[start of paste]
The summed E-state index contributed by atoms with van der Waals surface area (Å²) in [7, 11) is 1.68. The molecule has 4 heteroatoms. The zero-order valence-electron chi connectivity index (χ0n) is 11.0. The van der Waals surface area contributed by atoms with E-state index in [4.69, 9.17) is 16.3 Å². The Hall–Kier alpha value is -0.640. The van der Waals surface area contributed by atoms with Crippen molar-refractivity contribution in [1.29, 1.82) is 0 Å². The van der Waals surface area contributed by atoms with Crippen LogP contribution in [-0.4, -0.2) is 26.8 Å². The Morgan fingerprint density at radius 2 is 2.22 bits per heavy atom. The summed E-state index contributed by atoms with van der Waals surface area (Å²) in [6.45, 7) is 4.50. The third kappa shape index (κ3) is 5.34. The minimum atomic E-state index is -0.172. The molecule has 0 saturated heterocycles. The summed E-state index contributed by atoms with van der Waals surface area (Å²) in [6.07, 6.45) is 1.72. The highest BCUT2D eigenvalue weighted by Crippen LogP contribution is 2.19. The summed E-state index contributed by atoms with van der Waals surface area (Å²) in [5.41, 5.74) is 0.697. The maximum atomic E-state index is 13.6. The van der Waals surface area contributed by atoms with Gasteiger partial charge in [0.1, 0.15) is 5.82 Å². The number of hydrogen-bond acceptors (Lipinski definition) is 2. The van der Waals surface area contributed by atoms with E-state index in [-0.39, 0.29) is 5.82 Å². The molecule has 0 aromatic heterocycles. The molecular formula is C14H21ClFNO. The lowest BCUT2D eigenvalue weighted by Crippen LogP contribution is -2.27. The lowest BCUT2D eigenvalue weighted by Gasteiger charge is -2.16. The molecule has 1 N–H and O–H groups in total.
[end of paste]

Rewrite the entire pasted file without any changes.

The summed E-state index contributed by atoms with van der Waals surface area (Å²) in [7, 11) is 1.68. The molecule has 4 heteroatoms. The zero-order valence-electron chi connectivity index (χ0n) is 11.0. The van der Waals surface area contributed by atoms with E-state index in [4.69, 9.17) is 16.3 Å². The Hall–Kier alpha value is -0.640. The van der Waals surface area contributed by atoms with Crippen molar-refractivity contribution in [1.29, 1.82) is 0 Å². The van der Waals surface area contributed by atoms with Crippen LogP contribution in [-0.4, -0.2) is 26.8 Å². The Morgan fingerprint density at radius 2 is 2.22 bits per heavy atom. The summed E-state index contributed by atoms with van der Waals surface area (Å²) in [6.45, 7) is 4.50. The third kappa shape index (κ3) is 5.34. The minimum atomic E-state index is -0.172. The molecule has 0 saturated heterocycles. The summed E-state index contributed by atoms with van der Waals surface area (Å²) in [6.07, 6.45) is 1.72. The highest BCUT2D eigenvalue weighted by Crippen LogP contribution is 2.19. The summed E-state index contributed by atoms with van der Waals surface area (Å²) in [5.41, 5.74) is 0.697. The maximum atomic E-state index is 13.6. The van der Waals surface area contributed by atoms with Gasteiger partial charge in [0.1, 0.15) is 5.82 Å². The number of hydrogen-bond acceptors (Lipinski definition) is 2. The van der Waals surface area contributed by atoms with E-state index in [-0.39, 0.29) is 5.82 Å². The molecule has 0 aromatic heterocycles. The molecular formula is C14H21ClFNO. The lowest BCUT2D eigenvalue weighted by Crippen LogP contribution is -2.27. The lowest BCUT2D eigenvalue weighted by Gasteiger charge is -2.16. The molecule has 1 N–H and O–H groups in total.